Recovery Strategy for the Horsetail Spike-rush (Eleocharis equisetoides) in Canada [Final Version]
2.1 Rationale for Recovery Feasibility
The recovery of horsetail spike-rush is technically and biologically feasible. The only historically documented population in Canada still exists. Although survey data are insufficient to identify a population trend or recruitment rate, successive recent visits suggest that the number of culms and area of occupancy remain stable. There are individuals within the species’ North American range that are capable of reproduction. However, the feasibility of reintroduction is not known. The current habitat may be assumed to be sufficient for the species’ requirements, since it was first recorded here in 1953, and no other supporting populations are known from southwestern Ontario, in spite of intensive botanical exploration. There are only a few recognized threats to the species, and most of these can be monitored with a view to taking proactive measures should imminent threats to the viability of the extant population become apparent. Active recovery techniques are not currently regarded as necessary, because the known habitat and estimated population of horsetail spike-rush are not believed to be in decline.
It should be recognized that horsetail spike-rush is naturally very rare in Canada, and it is not known whether its current population or supporting natural processes are sufficient for it to persist over the long term. However, available evidence suggests that a goal of maintaining its single natural occurrence is likely attainable.
2.2 Recovery Goal
The long-term recovery goal is to maintain the single known occurrence of horsetail spike-rush at or near its recorded areal extent of 5–10 m2.
2.3 Recovery Objectives (next five years)
1. Annually monitor the number of culms and suspected threats (Phragmites spread, water levels, herbivory) in order to assess trends and severity of threats over five years.
2. Investigate common reed removal methods, and, if necessary, control or remove common reedin an adaptive management framework.
3. Investigate seed viability and archiving techniques, and, if considered feasible, collect and preserve horsetail spike-rush seeds. Investigate the feasibility of rhizome harvesting, and implement as appropriate.
4. Complete critical habitat mapping, and ensure its protection.
5. Investigate and verify any reported new locations of horsetail spike-rush in Canada.
6. Determine the tolerance of horsetail spike-rush to water level fluctuation, the minimum viable population and viability of the extant site, and the extent to which loss of genetic diversity poses a threat to the species.
2.4 Rationale for Goals and Objectives
The recovery goals and objectives reflect the fact that the sole occurrence is protected through federal legislation, and natural processes within the national wildlife area are largely intact.
Horsetail spike-rush is naturally rare in Canada, likely remaining here as a relict Atlantic coastal plain species at the close of the last glaciation (Reznicek 1994; Jackson and Singer 1997). There is no evidence to suggest that any other occurrence of this species has been extirpated from Canada within European history. This population has been known from this site for several decades; assuming that conditions remain the same, it is reasonable to assume that it will persist here. Attempting to increase the area of occupancy, number of locations, or population abundance is therefore not recommended. Similarly, aiming to “delist” horsetail spike-rush as a species at risk is unrealistic, as it has probably been extremely rare in Canada since pre-European times. Given the very restricted occurrence of this species, archiving seeds or propagation from rootstock would protect the population against extirpation in the event of a severe and unforeseen impact.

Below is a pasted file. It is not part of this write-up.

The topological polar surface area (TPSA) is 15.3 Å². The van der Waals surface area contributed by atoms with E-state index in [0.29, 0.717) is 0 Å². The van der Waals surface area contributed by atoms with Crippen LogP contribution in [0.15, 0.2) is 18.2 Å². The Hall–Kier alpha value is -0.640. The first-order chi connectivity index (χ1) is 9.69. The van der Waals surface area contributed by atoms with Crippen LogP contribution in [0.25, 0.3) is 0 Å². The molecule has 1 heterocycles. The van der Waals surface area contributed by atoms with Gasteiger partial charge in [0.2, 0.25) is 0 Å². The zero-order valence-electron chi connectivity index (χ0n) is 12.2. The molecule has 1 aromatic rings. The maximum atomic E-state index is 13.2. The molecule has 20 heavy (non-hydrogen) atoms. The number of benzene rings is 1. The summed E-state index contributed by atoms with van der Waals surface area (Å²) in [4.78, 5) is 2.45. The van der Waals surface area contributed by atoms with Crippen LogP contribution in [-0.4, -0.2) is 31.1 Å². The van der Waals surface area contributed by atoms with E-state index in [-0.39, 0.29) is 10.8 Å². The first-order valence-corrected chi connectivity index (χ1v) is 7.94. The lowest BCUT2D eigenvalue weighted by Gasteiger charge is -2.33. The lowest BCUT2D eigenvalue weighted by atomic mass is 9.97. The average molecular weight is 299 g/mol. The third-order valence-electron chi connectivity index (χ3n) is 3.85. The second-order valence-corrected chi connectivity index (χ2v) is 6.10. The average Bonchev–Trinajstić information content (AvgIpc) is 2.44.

Managing Phragmites spread near this site is recommended in spite of uncertainty as to whether Phragmites represents a threat. This is because controlling Phragmites while abundance is low is more likely to be effective.
2.5 Approaches Recommended to Meet Recovery Objectives
Strategies intended to reduce or eliminate threats are listed in Table 2. Strategies include monitoring, inventory, habitat management, habitat mapping, and research. They are focused on identifying, refining, and managing threats.
2.6 Critical Habitat
2.6.1 Identification of the species’ critical habitat
The critical habitat for horsetail spike-rush is being identified, to the extent possible, in the recovery strategy. Further identification and refinement of the critical habitat will take place following the completion of the schedule of studies and will be included in the action plan. Critical habitat includes the known area of occupancy and the marsh community on Long Point in which it occurs. The buttonbush – red osier dogwood wetland community where horsetail spike-rush occurs should be described and mapped to the level of ecosite type following the Ecological Land Classification for Southern Ontario (Lee et al. 1998), which is a standard protocol for vegetation community mapping in Ontario. However, critical habitat will be limited to the pond complex that the species inhabits and will not extend to adjacent wetland areas unless new occurrences of horsetail spike-rush are discovered.
The minimum area of critical habitat required to maintain a viable population of horsetail spike-rush is not known, since there is no information on what number of individuals represents a viable population or its specific requirements. Given its historically low abundance in Canada in spite of the apparent presence of similar habitat, the extent of this vegetation community is unlikely to be limiting the population’s long-term viability. Since the recovery goal is to maintain the occurrence at or near its recorded extent (see above), it will be assumed in the absence of other evidence that the natural habitat it currently occupies will be sufficient to maintain it at these levels.